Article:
PEOPLE v. RAMOS

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Court of Appeal, Second District, Division 1, California.

 The PEOPLE, Plaintiff and Respondent, v. Edmond James RAMOS, Defendant and Appellant.

No. B098452.

Decided: January 27, 1997

 Dennis L. Cava, under appointment by the Court of Appeal, Pasadena, for Defendant and Appellant. Daniel E. Lungren, Attorney General, George Williamson, Chief Assistant Attorney General, Carol Wendelin Pollack, Senior Assistant Attorney General, Pamela C. Hamanaka, Supervising Deputy Attorney General, and Joseph P. Lee, Deputy Attorney General, for Plaintiff and Respondent.

Is a dead man “temporarily absent” from his house?   Since we doubt that he will ever return, we think not.   We therefore reduce Edmond James Ramos's conviction of first degree burglary to second degree burglary and remand for resentencing.

FACTS

On November 23, 1994, Virgil Wagner died at home from natural causes.   His daughter-in-law, Marilyn Ball, was notified of his death, and when she went to Wagner's house two days later, she found that a microwave and a VCR were missing.   Although Ball locked the house when she left, there were at least two more unauthorized entries into the house and other items were taken.   When the police investigated, they found Ramos's fingerprints inside Wagner's house.   When he was arrested, Ramos told the police that he went to Wagner's house on November 23, knocked on the front door and, when no one answered, walked around to the back of the house.   Since it  appeared that no one was home, Ramos decided to go in and take something he could sell to obtain money to buy drugs.   Ramos broke a window, entered the house, walked by Wagner's bedroom, looked in and saw a body on the bed.   The body did not move, so Wagner entered the bedroom to get a closer look.   When he saw Wagner's stiff body and his face “turned to the left with the eyes open,” Ramos ran out the door, grabbing the VCR on his way.

Ramos was charged with five counts of first degree burglary.   At trial, the People presented evidence of the November 23 entry plus others occurring before and after Wagner's death.   During argument, the prosecutor conceded the later entries were second degree burglaries but argued that the November 23 entry was a first degree burglary because the house was “occupied” until Wagner's remains were removed.   The jury convicted Ramos of three counts, finding the November 23 entry was a first degree burglary and two other entries (after Wagner's death) were second degree burglaries.   Ramos appeals.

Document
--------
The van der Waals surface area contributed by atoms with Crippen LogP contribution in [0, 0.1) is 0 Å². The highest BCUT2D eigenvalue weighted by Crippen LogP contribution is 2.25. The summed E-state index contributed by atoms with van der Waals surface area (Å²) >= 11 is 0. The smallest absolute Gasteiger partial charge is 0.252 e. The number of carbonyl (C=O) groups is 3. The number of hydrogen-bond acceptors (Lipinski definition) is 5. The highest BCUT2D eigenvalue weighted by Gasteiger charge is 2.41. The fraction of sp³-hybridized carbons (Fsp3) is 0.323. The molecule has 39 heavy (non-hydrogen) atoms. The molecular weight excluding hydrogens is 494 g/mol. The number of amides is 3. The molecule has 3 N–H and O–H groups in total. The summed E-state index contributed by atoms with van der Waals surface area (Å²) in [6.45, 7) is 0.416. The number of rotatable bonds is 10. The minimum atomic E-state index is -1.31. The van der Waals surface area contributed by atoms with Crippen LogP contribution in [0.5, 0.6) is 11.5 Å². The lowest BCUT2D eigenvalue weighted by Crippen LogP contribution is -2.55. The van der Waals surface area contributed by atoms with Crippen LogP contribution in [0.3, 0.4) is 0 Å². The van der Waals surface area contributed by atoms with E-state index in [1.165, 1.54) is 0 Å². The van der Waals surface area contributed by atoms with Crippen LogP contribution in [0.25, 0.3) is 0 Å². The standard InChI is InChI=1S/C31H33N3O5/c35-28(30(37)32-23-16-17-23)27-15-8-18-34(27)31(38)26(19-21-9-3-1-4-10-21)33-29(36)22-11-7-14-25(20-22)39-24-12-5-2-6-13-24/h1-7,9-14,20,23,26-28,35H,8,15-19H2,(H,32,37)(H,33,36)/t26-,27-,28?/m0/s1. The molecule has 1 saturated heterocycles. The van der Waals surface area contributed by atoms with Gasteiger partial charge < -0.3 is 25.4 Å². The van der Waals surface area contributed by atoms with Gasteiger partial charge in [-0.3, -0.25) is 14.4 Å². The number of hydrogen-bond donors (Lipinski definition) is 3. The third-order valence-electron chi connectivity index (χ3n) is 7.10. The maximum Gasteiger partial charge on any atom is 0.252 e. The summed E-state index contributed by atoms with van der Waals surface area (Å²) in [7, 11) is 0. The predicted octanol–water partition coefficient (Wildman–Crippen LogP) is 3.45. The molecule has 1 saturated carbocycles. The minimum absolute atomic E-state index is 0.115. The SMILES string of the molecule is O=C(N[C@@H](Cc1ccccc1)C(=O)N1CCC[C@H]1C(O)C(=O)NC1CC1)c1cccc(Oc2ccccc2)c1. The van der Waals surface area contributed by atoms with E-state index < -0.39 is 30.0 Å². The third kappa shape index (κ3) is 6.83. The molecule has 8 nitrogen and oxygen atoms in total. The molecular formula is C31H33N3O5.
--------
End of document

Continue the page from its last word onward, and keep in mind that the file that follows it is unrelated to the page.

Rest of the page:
DISCUSSION

I.

Ramos contends the evidence is insufficient to support his first degree burglary conviction because it shows that Wagner was dead at the time Ramos entered his house on November 23.   We agree.1

 To prove first degree burglary of an inhabited dwelling, the People must present evidence that the house is “currently being used for dwelling purposes, whether occupied or not.”  (Pen.Code, § 459.) 2  What this means is that a dwelling is inhabited if the occupant is absent but intends to return and to use the house as a dwelling.  (People v. Hernandez (1992) 9 Cal.App.4th 438, 442, 11 Cal.Rptr.2d 739;  People v. Cardona (1983) 142 Cal.App.3d 481, 483, 191 Cal.Rptr. 109;  People v. Jones (1988) 199 Cal.App.3d 543, 546, 548, 245 Cal.Rptr. 85.)   To put it plainly, a dead body is not using a house for a “dwelling” and there is no way to say that a dead man is going to return or that he has an “intent” of any kind.   It follows that, at the time of Ramos's entry on November 23, the house was not occupied within the meaning of section 459.

 We reject as metaphysical sophistry the Attorney General's suggestion that the house was inhabited because Wagner “went to sleep, fully intending to remain in his house.”   By the time Ramos got there, Wagner was dead and, to the best of our knowledge, unable to entertain any intent of any kind.   The house was no longer occupied.  (People v. Hider (1984) 135 Mich.App. 147, 152 [351 N.W.2d 905, 907] [“a house left unoccupied by its occupant's death is not an ‘occupied’ dwelling”];  State v. Ward (1989) 93 N.C.App. 682, 686 [379 S.E.2d 251, 253] [the inhabitant's death renders a dwelling uninhabited “since someone must ‘live’ in a dwelling for it to be ‘inhabited’ ”];  Keel v. State (1975) 165 Ind.App. 579 [333 N.E.2d 328];  Johnson v. State (Fla.App.1966) 188 So.2d 61.)

It follows that Ramos's first degree burglary conviction must be reduced to second degree burglary.3

II.**

DISPOSITION

The judgment is modified by reducing Ramos's conviction of first degree burglary to second degree burglary and, as modified, is affirmed and remanded to the trial court for resentencing, with directions to not impose the two 5-year enhancements pursuant to section 667, subdivision (a), to reconsider Ramos's presentence conduct credits, to exercise the discretion granted by People v. Superior Court (Romero) (1996), 13 Cal.4th 497, 53 Cal.Rptr.2d 789, 917 P.2d 628 and, after resentencing, to issue a corrected abstract of judgment.

FOOTNOTES

1.   We reject as specious the People's argument that “it is conceivable that Wagner may have passed away after [Ramos] broke into the house but before [Ramos] went into Wagner's bedroom.”   The only evidence about Wagner's condition was the description given by Ramos to the police-that Wagner's body was “stiff” when Ramos saw him.   If the People wanted to contest this point, they could have presented expert testimony to establish the time of death.   On this record, however, the only evidence is that Wagner was already dead when Ramos entered the house.

2.   All section references are to the Penal Code.

3.   See footnote *, ante.

FOOTNOTE.   See footnote *, ante.

MIRIAM A. VOGEL, Associate Justice.

ORTEGA, Acting P.J., and MASTERSON, J., concur.

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